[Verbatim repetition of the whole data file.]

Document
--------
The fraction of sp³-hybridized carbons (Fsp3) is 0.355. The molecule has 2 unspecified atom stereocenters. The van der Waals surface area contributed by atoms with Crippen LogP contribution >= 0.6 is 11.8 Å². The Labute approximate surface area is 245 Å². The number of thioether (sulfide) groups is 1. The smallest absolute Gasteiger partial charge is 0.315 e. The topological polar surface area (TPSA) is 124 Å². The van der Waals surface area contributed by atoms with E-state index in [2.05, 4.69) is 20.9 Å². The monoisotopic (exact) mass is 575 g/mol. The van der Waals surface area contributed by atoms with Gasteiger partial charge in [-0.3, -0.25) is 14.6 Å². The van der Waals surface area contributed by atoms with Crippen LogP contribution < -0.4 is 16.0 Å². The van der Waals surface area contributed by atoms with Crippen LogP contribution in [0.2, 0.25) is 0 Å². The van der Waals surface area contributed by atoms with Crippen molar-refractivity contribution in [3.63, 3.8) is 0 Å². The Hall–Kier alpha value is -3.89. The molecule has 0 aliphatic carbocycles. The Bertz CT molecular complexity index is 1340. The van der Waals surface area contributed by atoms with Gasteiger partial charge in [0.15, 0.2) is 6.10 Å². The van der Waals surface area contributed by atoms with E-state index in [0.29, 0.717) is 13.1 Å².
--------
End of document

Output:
The fraction of sp³-hybridized carbons (Fsp3) is 0.355. The molecule has 2 unspecified atom stereocenters. The van der Waals surface area contributed by atoms with Crippen LogP contribution >= 0.6 is 11.8 Å². The Labute approximate surface area is 245 Å². The number of thioether (sulfide) groups is 1. The smallest absolute Gasteiger partial charge is 0.315 e. The topological polar surface area (TPSA) is 124 Å². The van der Waals surface area contributed by atoms with E-state index in [2.05, 4.69) is 20.9 Å². The monoisotopic (exact) mass is 575 g/mol. The van der Waals surface area contributed by atoms with Gasteiger partial charge in [-0.3, -0.25) is 14.6 Å². The van der Waals surface area contributed by atoms with Crippen LogP contribution < -0.4 is 16.0 Å². The van der Waals surface area contributed by atoms with Crippen LogP contribution in [0.2, 0.25) is 0 Å². The van der Waals surface area contributed by atoms with Crippen molar-refractivity contribution in [3.63, 3.8) is 0 Å². The Hall–Kier alpha value is -3.89. The molecule has 0 aliphatic carbocycles. The Bertz CT molecular complexity index is 1340. The van der Waals surface area contributed by atoms with Gasteiger partial charge in [0.15, 0.2) is 6.10 Å². The van der Waals surface area contributed by atoms with E-state index in [0.29, 0.717) is 13.1 Å².